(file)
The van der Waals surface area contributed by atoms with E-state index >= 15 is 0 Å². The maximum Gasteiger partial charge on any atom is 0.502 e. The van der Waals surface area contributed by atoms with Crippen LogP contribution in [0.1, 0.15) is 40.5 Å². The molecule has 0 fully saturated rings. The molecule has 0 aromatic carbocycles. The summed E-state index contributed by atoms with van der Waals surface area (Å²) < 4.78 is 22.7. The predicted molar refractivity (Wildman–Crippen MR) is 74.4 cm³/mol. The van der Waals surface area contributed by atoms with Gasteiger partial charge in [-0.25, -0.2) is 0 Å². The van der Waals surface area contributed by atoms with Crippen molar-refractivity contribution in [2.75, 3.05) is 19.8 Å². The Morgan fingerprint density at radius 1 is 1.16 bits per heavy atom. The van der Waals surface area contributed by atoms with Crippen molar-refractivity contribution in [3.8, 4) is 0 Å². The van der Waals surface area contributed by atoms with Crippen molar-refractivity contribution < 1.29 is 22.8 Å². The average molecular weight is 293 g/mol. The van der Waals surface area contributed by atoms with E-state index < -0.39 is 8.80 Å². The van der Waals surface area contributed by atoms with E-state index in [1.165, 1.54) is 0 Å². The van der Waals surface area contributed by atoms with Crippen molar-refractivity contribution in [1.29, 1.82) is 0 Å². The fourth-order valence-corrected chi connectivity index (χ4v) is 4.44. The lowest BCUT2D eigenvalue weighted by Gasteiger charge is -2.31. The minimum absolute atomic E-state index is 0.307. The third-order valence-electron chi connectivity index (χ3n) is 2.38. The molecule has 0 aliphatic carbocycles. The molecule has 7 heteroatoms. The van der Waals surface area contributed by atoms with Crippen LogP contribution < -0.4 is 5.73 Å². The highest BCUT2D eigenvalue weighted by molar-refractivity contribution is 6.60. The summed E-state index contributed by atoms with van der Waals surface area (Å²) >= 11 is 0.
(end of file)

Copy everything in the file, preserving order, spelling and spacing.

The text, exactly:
The van der Waals surface area contributed by atoms with E-state index >= 15 is 0 Å². The maximum Gasteiger partial charge on any atom is 0.502 e. The van der Waals surface area contributed by atoms with Crippen LogP contribution in [0.1, 0.15) is 40.5 Å². The molecule has 0 fully saturated rings. The molecule has 0 aromatic carbocycles. The summed E-state index contributed by atoms with van der Waals surface area (Å²) < 4.78 is 22.7. The predicted molar refractivity (Wildman–Crippen MR) is 74.4 cm³/mol. The van der Waals surface area contributed by atoms with Gasteiger partial charge in [-0.25, -0.2) is 0 Å². The van der Waals surface area contributed by atoms with Crippen molar-refractivity contribution in [2.75, 3.05) is 19.8 Å². The Morgan fingerprint density at radius 1 is 1.16 bits per heavy atom. The van der Waals surface area contributed by atoms with Crippen molar-refractivity contribution in [3.8, 4) is 0 Å². The van der Waals surface area contributed by atoms with Crippen molar-refractivity contribution < 1.29 is 22.8 Å². The average molecular weight is 293 g/mol. The van der Waals surface area contributed by atoms with E-state index < -0.39 is 8.80 Å². The van der Waals surface area contributed by atoms with E-state index in [1.165, 1.54) is 0 Å². The van der Waals surface area contributed by atoms with Crippen molar-refractivity contribution in [1.29, 1.82) is 0 Å². The fourth-order valence-corrected chi connectivity index (χ4v) is 4.44. The lowest BCUT2D eigenvalue weighted by Gasteiger charge is -2.31. The minimum absolute atomic E-state index is 0.307. The third-order valence-electron chi connectivity index (χ3n) is 2.38. The molecule has 0 aliphatic carbocycles. The molecule has 7 heteroatoms. The van der Waals surface area contributed by atoms with Crippen LogP contribution < -0.4 is 5.73 Å². The highest BCUT2D eigenvalue weighted by molar-refractivity contribution is 6.60. The summed E-state index contributed by atoms with van der Waals surface area (Å²) >= 11 is 0.